Since it was announced, there’s been a lot of complaints about the announcement of the Nintendo Switch Lite, many of them about how it’s weaker, how people want a more powerful Switch, or they don’t see the use for a Switch that doesn’t well … switch. To all of you, I have something pretty simple to say: The Nintendo Switch Lite isn’t for you. Nor is it for me, but it has a definite place for several audiences.
Switch Lite For Kids
The Nintendo Switch has an unusual problem for Nintendo—it’s damn fragile. The Joy-Cons, in particular, have proven to be fussy and full of issues. From the connectivity issues on the left Joy-Con at launch to the incessant drifting that happens with the joysticks due to their design, the Joy-Cons go against a tradition Nintendo has had since it released its pocket-sized bomb-resistant gaming device known as the Game Boy. Nintendo designs its devices to be sturdy, something that likely comes from their background with toys, which helped inform them that kids are little monsters when it comes to taking care of their toys.
The Switch isn’t like that though. There are too many moving parts, the Joy-Cons have to be able to connect/disconnect, the Switch has to be able to dock, size needs to be thin, and you end up with a surprisingly fragile device. Just like the Nintendo 3DS could be a bit fussy (although it is much hardier than the Switch) and the 2DS gave a tougher kid-friendly version for less, the Nintendo Switch Lite will provide the same thing. You lose the Switching and some minor other features but get what should be a hardier device. It is a bit of a shame that it won’t work with the Nintendo Labo given these trade-offs, but the $100 cut in price and increase in durability make this a device perfect for kids.
Switch Lite For Handheld Only
The second case for the Switch Lite is the number of users that primarily or exclusively use it in Handheld mode. You’re looking at about a third of the current Switch audience, and the smaller size factor here will be a boon to them. The Switch Lite is less fussy, and it’s more likely to be able to fit in your pocket or bag easily on the go. For these folks, those are concrete gains for something they weren’t really using in docked mode, and it fits in well as a successor to previous Nintendo and Sony handhelds.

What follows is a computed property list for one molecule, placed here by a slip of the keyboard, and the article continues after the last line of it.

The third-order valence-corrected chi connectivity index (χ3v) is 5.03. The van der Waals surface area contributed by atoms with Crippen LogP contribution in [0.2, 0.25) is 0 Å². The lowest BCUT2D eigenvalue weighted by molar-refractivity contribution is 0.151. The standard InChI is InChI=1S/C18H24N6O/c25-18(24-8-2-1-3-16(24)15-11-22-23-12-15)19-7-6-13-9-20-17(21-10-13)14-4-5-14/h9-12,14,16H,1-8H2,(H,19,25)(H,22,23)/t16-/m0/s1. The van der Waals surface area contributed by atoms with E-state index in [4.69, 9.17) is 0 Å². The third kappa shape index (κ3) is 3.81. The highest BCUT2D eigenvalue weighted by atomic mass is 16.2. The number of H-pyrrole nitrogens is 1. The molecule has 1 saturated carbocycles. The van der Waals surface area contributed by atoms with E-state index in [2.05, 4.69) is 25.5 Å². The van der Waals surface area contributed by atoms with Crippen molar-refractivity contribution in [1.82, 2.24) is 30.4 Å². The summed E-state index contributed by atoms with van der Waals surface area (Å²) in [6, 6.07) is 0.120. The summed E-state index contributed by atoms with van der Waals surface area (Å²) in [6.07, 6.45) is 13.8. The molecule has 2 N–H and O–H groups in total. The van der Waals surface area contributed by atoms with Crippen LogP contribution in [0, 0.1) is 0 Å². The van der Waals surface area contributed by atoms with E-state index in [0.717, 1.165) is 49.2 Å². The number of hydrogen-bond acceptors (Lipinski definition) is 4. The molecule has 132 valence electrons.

One other group is those who have a Switch in the household already. Nintendo’s expressed goal is to have a Switch for each member of the family, but you don’t really need one to hook into a TV for each. It’s much more sensible to have one core main unit for console play and the Switch Lites for others to use on the go.
Switch Lite Replacing 3DS
Unlike Sony with the Vita, Nintendo isn’t hurrying to kill the 3DS, but they have stopped supporting it with first-party content. They are still selling some units and games, but Nintendo is looking ahead and knows the 3DS and the 2DS are fading fast. In the 2018/2019 Financial Year, the 3DS family (including the 2DS, New 3DS and various versions thereof), made up only 5% of Nintendo’s income compared to the Switch making up 86%.
So while Nintendo isn’t shutting down the stores yet or stopping production of them, the end is in sight. That means you better have a replacement ready at the lower entry point to fill that void that will be gone—that is precisely where the Switch Lite fits. It’s the secondary, or supplemental, option to the Switch for those with specific use cases or who really care about getting a lower price point first and foremost. If you aren’t one of them, do you really want to get upset about there being more ways to play for different people?
Are you one of those whose use case fits the Nintendo Switch Lite? What are your thoughts on the device? Let us know in the comments below!